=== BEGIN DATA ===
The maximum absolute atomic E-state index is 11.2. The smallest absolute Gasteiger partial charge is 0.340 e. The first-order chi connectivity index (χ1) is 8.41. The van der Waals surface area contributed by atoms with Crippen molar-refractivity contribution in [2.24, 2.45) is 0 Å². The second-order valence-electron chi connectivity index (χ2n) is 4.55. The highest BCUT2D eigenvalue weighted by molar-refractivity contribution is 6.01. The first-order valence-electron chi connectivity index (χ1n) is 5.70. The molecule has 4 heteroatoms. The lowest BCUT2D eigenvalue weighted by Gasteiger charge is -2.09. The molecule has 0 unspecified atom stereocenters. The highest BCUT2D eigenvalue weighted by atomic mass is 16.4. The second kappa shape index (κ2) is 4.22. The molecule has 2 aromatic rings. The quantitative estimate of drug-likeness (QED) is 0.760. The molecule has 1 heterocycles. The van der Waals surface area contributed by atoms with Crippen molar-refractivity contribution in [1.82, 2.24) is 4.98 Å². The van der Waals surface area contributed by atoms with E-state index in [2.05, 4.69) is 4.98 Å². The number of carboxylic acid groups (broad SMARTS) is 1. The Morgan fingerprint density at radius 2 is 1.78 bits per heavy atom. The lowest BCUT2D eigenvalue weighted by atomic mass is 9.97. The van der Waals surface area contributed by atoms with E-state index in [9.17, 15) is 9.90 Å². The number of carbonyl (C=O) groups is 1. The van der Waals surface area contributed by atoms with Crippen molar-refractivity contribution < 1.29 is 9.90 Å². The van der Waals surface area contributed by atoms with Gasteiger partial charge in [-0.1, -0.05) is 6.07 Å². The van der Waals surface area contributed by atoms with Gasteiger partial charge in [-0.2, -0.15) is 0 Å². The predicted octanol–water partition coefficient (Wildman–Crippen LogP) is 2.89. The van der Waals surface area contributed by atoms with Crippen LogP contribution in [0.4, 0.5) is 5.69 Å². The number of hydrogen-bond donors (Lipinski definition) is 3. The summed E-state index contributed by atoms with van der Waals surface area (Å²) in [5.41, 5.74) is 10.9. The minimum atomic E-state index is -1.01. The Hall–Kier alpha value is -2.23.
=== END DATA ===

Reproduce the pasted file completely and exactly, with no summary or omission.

The maximum absolute atomic E-state index is 11.2. The smallest absolute Gasteiger partial charge is 0.340 e. The first-order chi connectivity index (χ1) is 8.41. The van der Waals surface area contributed by atoms with Crippen molar-refractivity contribution in [2.24, 2.45) is 0 Å². The second-order valence-electron chi connectivity index (χ2n) is 4.55. The highest BCUT2D eigenvalue weighted by molar-refractivity contribution is 6.01. The first-order valence-electron chi connectivity index (χ1n) is 5.70. The molecule has 4 heteroatoms. The lowest BCUT2D eigenvalue weighted by Gasteiger charge is -2.09. The molecule has 0 unspecified atom stereocenters. The highest BCUT2D eigenvalue weighted by atomic mass is 16.4. The second kappa shape index (κ2) is 4.22. The molecule has 2 aromatic rings. The quantitative estimate of drug-likeness (QED) is 0.760. The molecule has 1 heterocycles. The van der Waals surface area contributed by atoms with Crippen molar-refractivity contribution in [1.82, 2.24) is 4.98 Å². The van der Waals surface area contributed by atoms with E-state index in [2.05, 4.69) is 4.98 Å². The number of carboxylic acid groups (broad SMARTS) is 1. The Morgan fingerprint density at radius 2 is 1.78 bits per heavy atom. The lowest BCUT2D eigenvalue weighted by atomic mass is 9.97. The van der Waals surface area contributed by atoms with E-state index in [9.17, 15) is 9.90 Å². The number of carbonyl (C=O) groups is 1. The van der Waals surface area contributed by atoms with Crippen molar-refractivity contribution < 1.29 is 9.90 Å². The van der Waals surface area contributed by atoms with Gasteiger partial charge in [-0.1, -0.05) is 6.07 Å². The van der Waals surface area contributed by atoms with Gasteiger partial charge in [-0.2, -0.15) is 0 Å². The predicted octanol–water partition coefficient (Wildman–Crippen LogP) is 2.89. The van der Waals surface area contributed by atoms with Crippen LogP contribution in [0.4, 0.5) is 5.69 Å². The number of hydrogen-bond donors (Lipinski definition) is 3. The summed E-state index contributed by atoms with van der Waals surface area (Å²) in [5.41, 5.74) is 10.9. The minimum atomic E-state index is -1.01. The Hall–Kier alpha value is -2.23.